Pre-use Validation - Validation of Mapping

Purpose of a Mapping Document

Before we look at validating the mapping document, let's have a very quick refresh on the purpose of the mapping document.

A mapping document is developed to go with the assessment. It is used to:

  • Plot and record coverage of an assessment against the unit of competency
  • Record exactly which parts of an assessment can be attributed as gathering evidence for which unit requirements
  • Set the foundation for good validation outcomes


Importance of Mapping

Done correctly, mapping ensures proper coverage of unit requirements and that assessment tools meet the Training Package requirements

  • Clauses 1.4 – 1.8 – 2.1 


The Role of Mapping in Compliance

Make it easy for someone looking for evidence that the assessment tool will do as it should

Use mapping to demonstrate compliance

  • It's more than just having a mapping document
  • The mapping must be valid too! It should be accurate
  • Accurate mapping is a skill


Purpose of Validating a Mapping Document

Before we even get into analysing whether an assessment tool has instructions to users, contains elements to address the Principles of Assessment etc, we need to ensure it will collect the evidence required for competency.

Given the mapping document is a way of saying "here's how this assessment tool is covering the unit of competency", it makes sense that this should be confirmed. 

A validation of mapping is to verify:

  • The unit of competency is covered (no gaps)
  • Assessment questions/tasks are collecting the right type of evidence
  • Accuracy of existing mapping


If you're an Education Matters annual subscriber, click through to see a video example of a validation of mapping activity.

(Exclusive content for subscribers - you must be signed in and part of Education Matters with a current annual subscription to view).

Pre-use Validation - Validation of Assessment Tool

A validation of assessment tool is undertaken to verify that:

  • Assessment instruments have been designed to collect the right type of evidence as required by the training package/unit of competency
  • The assessment has been designed to allow for the provision of sufficient evidence that is valid, reliable, authentic, and current


In this activity, the validator should look to confirm that the resources are logical, meet the unit and Training Package requirements, and will provide information consistent with these and industry requirements. In other words, this is the time to confirm that the assessment tool has been designed to meet the Principles of Assessment and when used, will allow a process of evidence provision that will satisfy the Rules of Evidence.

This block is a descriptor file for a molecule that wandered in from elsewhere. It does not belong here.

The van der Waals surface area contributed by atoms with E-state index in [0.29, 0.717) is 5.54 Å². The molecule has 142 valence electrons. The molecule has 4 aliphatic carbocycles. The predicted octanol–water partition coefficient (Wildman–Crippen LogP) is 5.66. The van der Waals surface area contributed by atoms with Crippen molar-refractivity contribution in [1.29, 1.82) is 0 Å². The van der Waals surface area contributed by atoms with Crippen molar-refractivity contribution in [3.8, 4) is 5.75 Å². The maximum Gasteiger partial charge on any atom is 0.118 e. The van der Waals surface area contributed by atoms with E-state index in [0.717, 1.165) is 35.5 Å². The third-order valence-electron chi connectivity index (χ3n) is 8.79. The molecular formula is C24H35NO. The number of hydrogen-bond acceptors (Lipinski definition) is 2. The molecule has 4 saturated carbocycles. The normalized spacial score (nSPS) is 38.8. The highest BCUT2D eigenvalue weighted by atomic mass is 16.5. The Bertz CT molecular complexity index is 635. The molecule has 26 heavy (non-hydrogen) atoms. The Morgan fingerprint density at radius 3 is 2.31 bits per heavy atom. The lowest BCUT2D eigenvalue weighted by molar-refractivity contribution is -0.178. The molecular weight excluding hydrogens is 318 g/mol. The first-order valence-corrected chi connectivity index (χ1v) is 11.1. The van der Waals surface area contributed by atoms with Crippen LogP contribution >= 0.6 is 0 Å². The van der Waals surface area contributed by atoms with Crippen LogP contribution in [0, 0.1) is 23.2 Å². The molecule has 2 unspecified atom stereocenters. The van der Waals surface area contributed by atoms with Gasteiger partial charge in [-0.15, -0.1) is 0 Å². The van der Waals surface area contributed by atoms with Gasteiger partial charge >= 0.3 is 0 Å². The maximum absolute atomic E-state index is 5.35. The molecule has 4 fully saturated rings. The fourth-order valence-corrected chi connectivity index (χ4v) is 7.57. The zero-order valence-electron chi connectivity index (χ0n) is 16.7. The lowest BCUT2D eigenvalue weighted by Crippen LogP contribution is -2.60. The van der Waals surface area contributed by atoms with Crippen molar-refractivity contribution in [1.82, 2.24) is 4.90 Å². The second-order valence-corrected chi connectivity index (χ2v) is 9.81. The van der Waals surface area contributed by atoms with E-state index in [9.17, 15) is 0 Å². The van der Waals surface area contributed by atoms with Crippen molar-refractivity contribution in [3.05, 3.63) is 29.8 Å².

If not already completed as a discrete activity, a validation of the mapping document should be completed in pre-use validation of the assessment tool to verify unit of competency coverage.

Often, this validation activity will uncover systemic issues in tools, that once fixed, can offer efficiencies in future validations.

For example, if assessments for all units within a qualification are built on the same assessment tool template and that template has fundamental errors, it is probably safe to assume those errors are replicated throughout the qualification. 

If the template and repeatable components of the tool are fixed to meet requirements, it's only a validation of mapping that will need to be repeated each time - to ensure the assessment for each unit is covering the requirements specific to that unit.

As an assessment developer / VET instructional designer, knowing what outcomes need to be achieved for both the learning and/or assessment outcomes as well as usability of the tools is critical for a quality assessment system.

As an internal auditor and/or validator, knowing what to look for in a tool to gauge its suitability must be coupled with the skill to complete a thorough, critical analysis.

This session was developed by an experienced validator and auditor and goes through 5 things they look for in assessment tools.

The information below gives a few tips of what a valid assessment tool should look like.

If you're an Education Matters annual subscriber, click through to see a short video explanation of what inclusions to look for when validating an assessment tool

(Exclusive content for subscribers - you must be signed in and part of Education Matters with a current annual subscription to view).

Validations: VET Assessment Validation Services is part of Specialised VET Services. 

The above is based on information from the Big Book of kNOw which was originally developed in 2018 as an internal training tool for our team.

If you're looking for a template to use in pre-use validation, see this option.  

Prefer to get VET experts to complete pre-assessment validation for you?

See our validation service page